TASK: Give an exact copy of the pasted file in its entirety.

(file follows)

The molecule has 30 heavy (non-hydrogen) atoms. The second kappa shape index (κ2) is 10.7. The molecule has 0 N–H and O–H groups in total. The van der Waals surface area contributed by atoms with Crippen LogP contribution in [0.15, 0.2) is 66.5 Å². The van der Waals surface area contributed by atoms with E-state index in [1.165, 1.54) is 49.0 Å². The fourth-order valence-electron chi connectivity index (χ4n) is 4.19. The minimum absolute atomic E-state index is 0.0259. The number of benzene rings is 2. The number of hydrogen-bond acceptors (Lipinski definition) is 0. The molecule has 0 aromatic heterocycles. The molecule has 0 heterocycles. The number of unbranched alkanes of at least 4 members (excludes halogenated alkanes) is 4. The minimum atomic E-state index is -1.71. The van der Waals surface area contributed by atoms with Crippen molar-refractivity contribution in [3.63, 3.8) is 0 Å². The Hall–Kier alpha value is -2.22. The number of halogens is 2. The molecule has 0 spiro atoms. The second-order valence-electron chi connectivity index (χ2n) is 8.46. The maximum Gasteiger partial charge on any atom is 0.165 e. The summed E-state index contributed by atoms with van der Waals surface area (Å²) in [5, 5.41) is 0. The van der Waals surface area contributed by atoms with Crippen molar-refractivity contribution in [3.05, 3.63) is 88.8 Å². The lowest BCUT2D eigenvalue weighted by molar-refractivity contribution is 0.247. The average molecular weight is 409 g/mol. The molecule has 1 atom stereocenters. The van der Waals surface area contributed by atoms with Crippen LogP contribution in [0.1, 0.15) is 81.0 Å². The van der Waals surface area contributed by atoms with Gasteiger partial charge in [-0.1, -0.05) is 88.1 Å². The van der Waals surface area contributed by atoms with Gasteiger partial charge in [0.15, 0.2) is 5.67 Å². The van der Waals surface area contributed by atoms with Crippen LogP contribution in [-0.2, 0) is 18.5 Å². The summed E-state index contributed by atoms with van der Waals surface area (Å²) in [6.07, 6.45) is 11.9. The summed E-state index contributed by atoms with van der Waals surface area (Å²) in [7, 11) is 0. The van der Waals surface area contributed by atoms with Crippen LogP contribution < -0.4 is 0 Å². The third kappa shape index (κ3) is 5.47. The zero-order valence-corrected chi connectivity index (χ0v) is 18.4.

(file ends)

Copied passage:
The molecule has 30 heavy (non-hydrogen) atoms. The second kappa shape index (κ2) is 10.7. The molecule has 0 N–H and O–H groups in total. The van der Waals surface area contributed by atoms with Crippen LogP contribution in [0.15, 0.2) is 66.5 Å². The van der Waals surface area contributed by atoms with E-state index in [1.165, 1.54) is 49.0 Å². The fourth-order valence-electron chi connectivity index (χ4n) is 4.19. The minimum absolute atomic E-state index is 0.0259. The number of benzene rings is 2. The number of hydrogen-bond acceptors (Lipinski definition) is 0. The molecule has 0 aromatic heterocycles. The molecule has 0 heterocycles. The number of unbranched alkanes of at least 4 members (excludes halogenated alkanes) is 4. The minimum atomic E-state index is -1.71. The van der Waals surface area contributed by atoms with Crippen molar-refractivity contribution in [3.63, 3.8) is 0 Å². The Hall–Kier alpha value is -2.22. The number of halogens is 2. The molecule has 0 spiro atoms. The second-order valence-electron chi connectivity index (χ2n) is 8.46. The maximum Gasteiger partial charge on any atom is 0.165 e. The summed E-state index contributed by atoms with van der Waals surface area (Å²) in [5, 5.41) is 0. The van der Waals surface area contributed by atoms with Crippen molar-refractivity contribution in [3.05, 3.63) is 88.8 Å². The lowest BCUT2D eigenvalue weighted by molar-refractivity contribution is 0.247. The average molecular weight is 409 g/mol. The molecule has 1 atom stereocenters. The van der Waals surface area contributed by atoms with Crippen LogP contribution in [0.1, 0.15) is 81.0 Å². The van der Waals surface area contributed by atoms with Gasteiger partial charge in [-0.1, -0.05) is 88.1 Å². The van der Waals surface area contributed by atoms with Gasteiger partial charge in [0.15, 0.2) is 5.67 Å². The van der Waals surface area contributed by atoms with Crippen LogP contribution in [-0.2, 0) is 18.5 Å². The summed E-state index contributed by atoms with van der Waals surface area (Å²) in [6.07, 6.45) is 11.9. The summed E-state index contributed by atoms with van der Waals surface area (Å²) in [7, 11) is 0. The van der Waals surface area contributed by atoms with Crippen LogP contribution < -0.4 is 0 Å². The third kappa shape index (κ3) is 5.47. The zero-order valence-corrected chi connectivity index (χ0v) is 18.4.